Tonight’s combo – after the sad last-minute cancellation of a trip to my favourite restaurant –  sounds strange, but was inspired by a revelatorily(?) brilliant Allegra McEvedy pasta recipe in the Guardian last year: linguini with prawns, almonds and tomato. I think, frankly, that the tomatoes in my dinner were an ingredient too far, but otherwise, I’m feeling quite smug about this one.

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Slice a garlic clove thinly, cut half a thumb of ginger into matchsticks and finely chop some green chilli. Heat oil in a frying pan and sweat all three for a few minutes. Meanwhile, cut a bulb of fennel in half and then into thin wedges, then add to the pan. Cook on a low heat until just tender. Spread a handful of flaked almonds on a baking tray and toast in the oven until lightly golden. Add raw, peeled, deveined prawns to the frying pan, squeeze in the juice of half a lime, season with salt, and partially cover with a lid to steam cook the prawns. Once they turn pink, remove the pan from the heat and stir in the almonds and a scattering of fennel fronds.

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The Penelope Cruz of gazpacho

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A Spanish beauty.

The

Pug

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The final brunch / Mastering the art of French sauces part III: Hollandaise

After making mum French toast on Mothers’ Day, I thought it would be nice to make dad his favourite, Eggs Benedict, on his corresponding day of parental appreciation. But then last week, after three months in the diary, my own parents cancelled on me in favour of friends. Thus it was Eggs Florentine (cheaper, vegetarian) with my Bethnal Green family this morning instead.

I won’t lie, it’s a bloody arse to make. Everything needs to be done at the last minute and everything needs a pan of simmering water and everything is only ever a few seconds from going irreparably wrong. For an already-anxious person and cook, it’s not in the least bit fun. But somehow, it all worked. Thanks to posh housemate P for taking over on the egg-poaching front and happy housemate R and saintly-patient M for their toast-buttering and tea-making services. The hollandaise was great, and while I wish I could offer some insight into why it didn’t curdle or scramble or split, I just don’t know.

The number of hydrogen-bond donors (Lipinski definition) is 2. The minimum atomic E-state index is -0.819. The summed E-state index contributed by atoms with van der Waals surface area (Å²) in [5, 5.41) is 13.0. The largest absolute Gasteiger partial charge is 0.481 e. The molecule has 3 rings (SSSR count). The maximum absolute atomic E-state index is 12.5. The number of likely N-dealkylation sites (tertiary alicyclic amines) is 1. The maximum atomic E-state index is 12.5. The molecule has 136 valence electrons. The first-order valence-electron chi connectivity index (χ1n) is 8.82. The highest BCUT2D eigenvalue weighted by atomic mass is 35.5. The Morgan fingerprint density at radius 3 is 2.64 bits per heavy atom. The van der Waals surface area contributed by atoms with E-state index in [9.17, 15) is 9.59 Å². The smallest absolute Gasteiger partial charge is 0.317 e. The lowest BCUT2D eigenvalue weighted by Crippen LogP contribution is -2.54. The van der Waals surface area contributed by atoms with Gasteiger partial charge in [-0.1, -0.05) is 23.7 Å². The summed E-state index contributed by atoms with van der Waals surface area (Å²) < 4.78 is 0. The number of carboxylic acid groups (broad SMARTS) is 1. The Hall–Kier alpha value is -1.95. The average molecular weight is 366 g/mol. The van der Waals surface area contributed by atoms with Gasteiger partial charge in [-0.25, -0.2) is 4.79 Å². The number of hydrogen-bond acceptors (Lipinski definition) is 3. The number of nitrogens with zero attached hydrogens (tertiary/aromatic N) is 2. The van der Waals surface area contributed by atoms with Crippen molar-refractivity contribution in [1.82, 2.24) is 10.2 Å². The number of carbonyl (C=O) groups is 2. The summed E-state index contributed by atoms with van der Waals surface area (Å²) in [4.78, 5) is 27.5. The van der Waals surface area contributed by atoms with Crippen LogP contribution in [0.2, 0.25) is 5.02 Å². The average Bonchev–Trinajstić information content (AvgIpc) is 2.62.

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It’s just occurred to me that this blog makes my life seem like one long brunch of eggs.

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Pasta with broad beans, bacon, leek & almonds


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First, put

some pasta

on. Meanwhile: boil

two large handfuls of broad beans

for a couple of minutes until tender. Drain and cool under the cold tap. Turn on the oven – temperature doesn’t matter – and slide in a baking tray scattered with

sliced almonds

– they’ll take maybe five minutes to lightly toast. Chop and fry

four rashers of smoked bacon (or pancetta)

in olive oil. Remove from pan. Add a bit more oil,

a finely chopped garlic clove

for a minute on its own, then add and fry

two sliced leeks

gently until soft. Season, but easy on the salt because of the cured pig.  Now to assemble: stir the beans and bacon into the leeks, squeeze over

some lemon juice

and warm through for a minute or so. Finally, stir in

a dollop of creme fraiche

the toasted almonds and the drained pasta with a bit of its cooking water. Taste seasoning and finish with

parsley